Is Timekeepers the Stargate Game Fans Have Been Waiting For?

Does Stargate: Timekeepers fulfill the franchise's potential for a captivating video game, or is it lost in the shadows of its own ambition?

by Sededin Dedovic
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Is Timekeepers the Stargate Game Fans Have Been Waiting For?
© Raptor / Youtube channel

For years, even decades, fans of the Stargate franchise have eagerly awaited a major video game adaptation, hoping to explore the beloved universe in a new interactive format. The wildly popular franchise didn't have its moment of glory with video games.

Despite some older titles from the nineties and a short-lived MMO, there hasn't been much of anything for a long time. Enter Stargate: Timekeepers, a stealth tactics game that made a surprise and somewhat stealthy launch.
The first mission throws you into the events of the seventh season of "The Lost City".

You take control of Eva McCain, who leads a team of experts through various missions and dangerous adventures. Each "episode" takes place in a new location with different objectives, all revolving around helping the Jaffa resistance against the Goa'uld threat.

True fans of the series know what we are talking about, but the first obstacle to this game is the group of fans on which they should be based. The biggest flaw here is the game's heavy reliance on prior Stargate knowledge.

If you haven't seen the series, you'll probably get lost in the narrative. He won't understand the missions enough, and therefore the game won't be as interesting to you as someone who is already familiar with it.

Unexpected stealth mechanics

When you imagine a Stargate video game, most would imagine a shooter or, at best, an XCOM-style strategy experience.

Building a team, managing a base and engaging in tactical missions across the galaxy feels like a natural. However, Timekeepers throws a curve ball with its stealth mechanics, reminiscent of classic titles like Commandos and Desperados.

Many analysts are not satisfied with the stealth in this game, and we have to admit that we are not impressed either, but once you get used to it, it's not that bad.

Timekeepers gameplay© Raptor / Youtube channel

You control two or more operatives, each with unique abilities beyond standard actions.

These range from sniper and distraction grenades to interchangeable drones. Some abilities charge while others consume resource points, encouraging a strategic approach over Rambo-style tactics. So you can choose the character that suits you, which has proven to be very popular in video games in recent years.

Although the game discourages open combat, it offers various options for non-lethal attacks, sleep darts, and stun. However, getting caught can be disastrous, as the guards are actively looking for you and open fires rarely end well.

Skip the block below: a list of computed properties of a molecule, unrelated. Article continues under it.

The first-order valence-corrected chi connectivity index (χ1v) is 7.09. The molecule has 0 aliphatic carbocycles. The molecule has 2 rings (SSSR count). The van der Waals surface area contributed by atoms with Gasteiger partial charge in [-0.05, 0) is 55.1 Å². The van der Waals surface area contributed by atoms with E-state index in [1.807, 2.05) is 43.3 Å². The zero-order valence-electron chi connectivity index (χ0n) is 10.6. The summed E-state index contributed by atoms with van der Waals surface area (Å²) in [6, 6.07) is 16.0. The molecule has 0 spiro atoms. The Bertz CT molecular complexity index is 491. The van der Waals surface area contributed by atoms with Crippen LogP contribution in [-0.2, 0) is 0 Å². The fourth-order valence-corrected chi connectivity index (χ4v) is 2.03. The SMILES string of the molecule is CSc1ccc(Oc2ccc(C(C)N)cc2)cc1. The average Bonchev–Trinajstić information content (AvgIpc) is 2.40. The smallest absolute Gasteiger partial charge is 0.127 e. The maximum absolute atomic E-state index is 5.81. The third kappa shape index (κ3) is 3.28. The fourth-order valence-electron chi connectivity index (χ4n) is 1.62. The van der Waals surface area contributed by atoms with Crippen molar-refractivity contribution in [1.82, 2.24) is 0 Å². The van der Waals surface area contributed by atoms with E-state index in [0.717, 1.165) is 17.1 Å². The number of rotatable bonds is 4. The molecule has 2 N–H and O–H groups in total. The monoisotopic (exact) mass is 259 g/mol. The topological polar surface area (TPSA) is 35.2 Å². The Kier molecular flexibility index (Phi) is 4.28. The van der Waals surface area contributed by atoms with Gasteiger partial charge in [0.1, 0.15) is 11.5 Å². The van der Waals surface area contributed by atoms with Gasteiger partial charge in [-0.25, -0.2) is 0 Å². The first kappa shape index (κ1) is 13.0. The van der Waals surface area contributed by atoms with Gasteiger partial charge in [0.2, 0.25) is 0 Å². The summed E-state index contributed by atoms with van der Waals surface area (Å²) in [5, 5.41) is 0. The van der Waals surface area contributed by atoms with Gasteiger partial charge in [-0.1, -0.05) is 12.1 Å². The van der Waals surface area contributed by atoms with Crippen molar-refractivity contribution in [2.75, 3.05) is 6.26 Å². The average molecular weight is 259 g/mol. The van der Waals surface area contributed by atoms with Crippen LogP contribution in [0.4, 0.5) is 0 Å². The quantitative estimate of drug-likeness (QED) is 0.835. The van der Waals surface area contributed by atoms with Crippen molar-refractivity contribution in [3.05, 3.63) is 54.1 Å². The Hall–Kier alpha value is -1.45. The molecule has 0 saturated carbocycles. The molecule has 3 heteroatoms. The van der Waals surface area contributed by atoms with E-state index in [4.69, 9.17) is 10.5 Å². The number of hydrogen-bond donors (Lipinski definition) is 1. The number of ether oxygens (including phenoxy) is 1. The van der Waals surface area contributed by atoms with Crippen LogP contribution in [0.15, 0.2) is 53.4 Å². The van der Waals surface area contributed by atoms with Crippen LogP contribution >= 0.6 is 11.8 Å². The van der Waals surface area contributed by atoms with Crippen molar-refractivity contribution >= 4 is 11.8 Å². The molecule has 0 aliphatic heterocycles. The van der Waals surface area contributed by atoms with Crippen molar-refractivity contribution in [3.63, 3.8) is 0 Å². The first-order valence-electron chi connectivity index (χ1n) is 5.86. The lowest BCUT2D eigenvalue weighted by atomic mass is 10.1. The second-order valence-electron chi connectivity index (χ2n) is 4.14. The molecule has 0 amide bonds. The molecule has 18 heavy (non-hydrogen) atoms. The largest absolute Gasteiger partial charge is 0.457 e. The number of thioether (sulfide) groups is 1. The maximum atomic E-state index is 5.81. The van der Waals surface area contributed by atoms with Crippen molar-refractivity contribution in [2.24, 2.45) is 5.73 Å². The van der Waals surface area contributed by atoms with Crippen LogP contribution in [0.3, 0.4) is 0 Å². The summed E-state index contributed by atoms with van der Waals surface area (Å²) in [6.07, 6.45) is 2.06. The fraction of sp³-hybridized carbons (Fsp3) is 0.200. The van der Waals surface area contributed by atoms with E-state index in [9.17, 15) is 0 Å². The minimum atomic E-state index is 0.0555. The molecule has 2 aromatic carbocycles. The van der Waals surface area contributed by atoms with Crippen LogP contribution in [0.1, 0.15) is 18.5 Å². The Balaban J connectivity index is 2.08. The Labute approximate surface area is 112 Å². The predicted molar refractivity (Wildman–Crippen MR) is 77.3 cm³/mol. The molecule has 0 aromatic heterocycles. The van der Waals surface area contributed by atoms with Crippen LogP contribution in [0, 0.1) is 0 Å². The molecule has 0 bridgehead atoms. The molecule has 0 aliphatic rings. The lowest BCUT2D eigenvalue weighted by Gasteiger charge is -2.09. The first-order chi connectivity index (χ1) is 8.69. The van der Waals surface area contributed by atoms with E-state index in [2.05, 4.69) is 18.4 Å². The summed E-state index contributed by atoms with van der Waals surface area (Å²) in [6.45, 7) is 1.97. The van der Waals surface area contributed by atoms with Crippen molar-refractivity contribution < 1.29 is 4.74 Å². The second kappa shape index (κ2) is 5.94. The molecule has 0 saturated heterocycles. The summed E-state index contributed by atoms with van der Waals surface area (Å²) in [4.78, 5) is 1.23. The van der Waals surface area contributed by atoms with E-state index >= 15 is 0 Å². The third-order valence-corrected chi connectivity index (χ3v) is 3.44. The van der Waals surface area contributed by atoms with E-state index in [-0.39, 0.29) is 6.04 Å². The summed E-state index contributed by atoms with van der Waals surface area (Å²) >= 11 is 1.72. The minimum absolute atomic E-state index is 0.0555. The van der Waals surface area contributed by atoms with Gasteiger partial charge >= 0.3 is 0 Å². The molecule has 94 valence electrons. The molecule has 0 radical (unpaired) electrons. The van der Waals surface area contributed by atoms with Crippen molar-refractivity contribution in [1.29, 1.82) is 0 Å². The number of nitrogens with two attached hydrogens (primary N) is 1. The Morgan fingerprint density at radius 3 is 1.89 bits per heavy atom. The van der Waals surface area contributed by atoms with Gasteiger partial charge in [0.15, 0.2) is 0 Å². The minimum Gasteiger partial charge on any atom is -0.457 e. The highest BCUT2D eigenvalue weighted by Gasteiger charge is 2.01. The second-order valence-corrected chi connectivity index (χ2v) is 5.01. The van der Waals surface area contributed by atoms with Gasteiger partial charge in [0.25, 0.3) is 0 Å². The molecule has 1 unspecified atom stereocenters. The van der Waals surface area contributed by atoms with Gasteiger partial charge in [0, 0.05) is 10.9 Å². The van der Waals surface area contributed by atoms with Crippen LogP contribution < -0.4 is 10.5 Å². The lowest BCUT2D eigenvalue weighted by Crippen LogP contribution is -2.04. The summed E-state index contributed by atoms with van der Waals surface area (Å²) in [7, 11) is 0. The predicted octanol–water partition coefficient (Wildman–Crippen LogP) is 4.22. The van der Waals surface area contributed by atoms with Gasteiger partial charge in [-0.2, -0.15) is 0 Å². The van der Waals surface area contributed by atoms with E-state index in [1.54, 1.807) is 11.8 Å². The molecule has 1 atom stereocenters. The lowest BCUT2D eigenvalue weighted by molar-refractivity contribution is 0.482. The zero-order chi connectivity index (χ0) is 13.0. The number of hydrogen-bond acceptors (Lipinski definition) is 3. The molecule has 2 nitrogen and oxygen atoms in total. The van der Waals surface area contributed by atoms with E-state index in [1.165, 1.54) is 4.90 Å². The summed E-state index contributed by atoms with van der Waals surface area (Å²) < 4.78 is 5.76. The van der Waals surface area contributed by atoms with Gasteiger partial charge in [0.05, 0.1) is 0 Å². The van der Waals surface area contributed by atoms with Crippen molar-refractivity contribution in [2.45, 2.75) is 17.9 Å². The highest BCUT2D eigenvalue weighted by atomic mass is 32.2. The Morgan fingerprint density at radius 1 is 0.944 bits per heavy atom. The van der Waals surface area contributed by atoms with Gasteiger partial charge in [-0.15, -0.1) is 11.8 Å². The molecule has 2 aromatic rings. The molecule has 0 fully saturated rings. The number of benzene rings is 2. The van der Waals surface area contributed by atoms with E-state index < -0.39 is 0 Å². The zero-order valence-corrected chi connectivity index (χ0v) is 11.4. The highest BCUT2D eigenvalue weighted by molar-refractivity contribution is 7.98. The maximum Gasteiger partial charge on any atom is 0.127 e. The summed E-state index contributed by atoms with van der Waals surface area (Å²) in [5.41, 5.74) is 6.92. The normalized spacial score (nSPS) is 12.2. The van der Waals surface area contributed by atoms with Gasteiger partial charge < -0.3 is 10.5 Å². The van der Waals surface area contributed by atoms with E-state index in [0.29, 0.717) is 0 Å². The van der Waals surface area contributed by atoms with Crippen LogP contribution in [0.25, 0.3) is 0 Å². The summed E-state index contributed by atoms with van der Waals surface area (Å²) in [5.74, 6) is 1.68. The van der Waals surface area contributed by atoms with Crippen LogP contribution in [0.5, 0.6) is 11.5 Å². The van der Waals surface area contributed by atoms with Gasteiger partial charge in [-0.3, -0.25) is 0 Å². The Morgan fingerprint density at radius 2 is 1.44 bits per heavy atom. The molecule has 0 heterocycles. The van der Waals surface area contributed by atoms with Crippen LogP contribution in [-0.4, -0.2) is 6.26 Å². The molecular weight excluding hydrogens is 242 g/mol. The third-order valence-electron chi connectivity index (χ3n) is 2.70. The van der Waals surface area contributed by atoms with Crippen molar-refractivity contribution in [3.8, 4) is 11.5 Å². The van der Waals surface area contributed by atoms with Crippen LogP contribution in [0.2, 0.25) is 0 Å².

Synchronized maneuvers

In tactical mode, you can plan and execute maneuvers with multiple characters simultaneously, destroying multiple enemies with coordinated precision. This adds to the attractiveness of the game, and younger players will be fascinated by this possibility.

Speaking of precision, the ever-present "quick save" and "quick load" options become crucial. The game constantly reminds you to save, even displaying a timer on the screen. Although it's a helpful reminder, the intrusive timer can be quite annoying and annoying because it shows you the time sometimes without needing to.

It's one of the worse things about this game, putting in a timer is a good move but there's just no need for it to pop up and warn you all the time. The maps are huge, each location, no matter how small, looks like a mini-puzzle, requiring careful planning and execution.

A lot of concentration is required, but this promises a lot of fun. Enemy patrol routes are predictable, offering opportunities to learn, adapt and find the most effective approach. This can be a double-edged sword, the positive side is that it allows you to develop your game and become a real master, but this can be boring and monotonous to players who might lose interest because of this.

Stargate Timekeepers Gameplay© Raptor / Youtube channel

Aesthetics stuck in time

Visually, Timekeepers looks like it could have been released ten years ago, and we even know some ten-year-old games that are visually and graphically superior to it.

Although the key elements are clear, it's as if the developers didn't have much time and wanted to finish the game as soon as possible because the overall level of detail is low. Animations are also basic, lacking the fluidity and dynamism expected from modern titles.

This game should have a focus on showing new alien environments in each mission, offering visual variety. Bad graphics don't necessarily mean a bad game, but simply in titles that have so much potential, it's a real shame that the visual performance isn't up to par.

Sounds and Controls

The voice acting is present throughout, however, the quality varies, ranging from decent to below average. The music is largely forgettable, while sound effects like gunfire retain the familiar Stargate feel and are the brightest spot when it comes to audio.

We have to admit that the controls are very complicated, they require experience and practice, they require quick reactions and combinations that can sometimes end unhappily. Only experienced gamers who have played many games with similar themes and controls will be successful in the game.

If you perfect your stealth, which will be a very important part of the game, then you will have no problem going through the space adventures.
If you're new to stealth games and absolutely have to experience Stargate in an interactive format, Timekeepers might be worth a try, especially given its budget price. Although the game has many flaws and illogicalities, the low price is worth this game.

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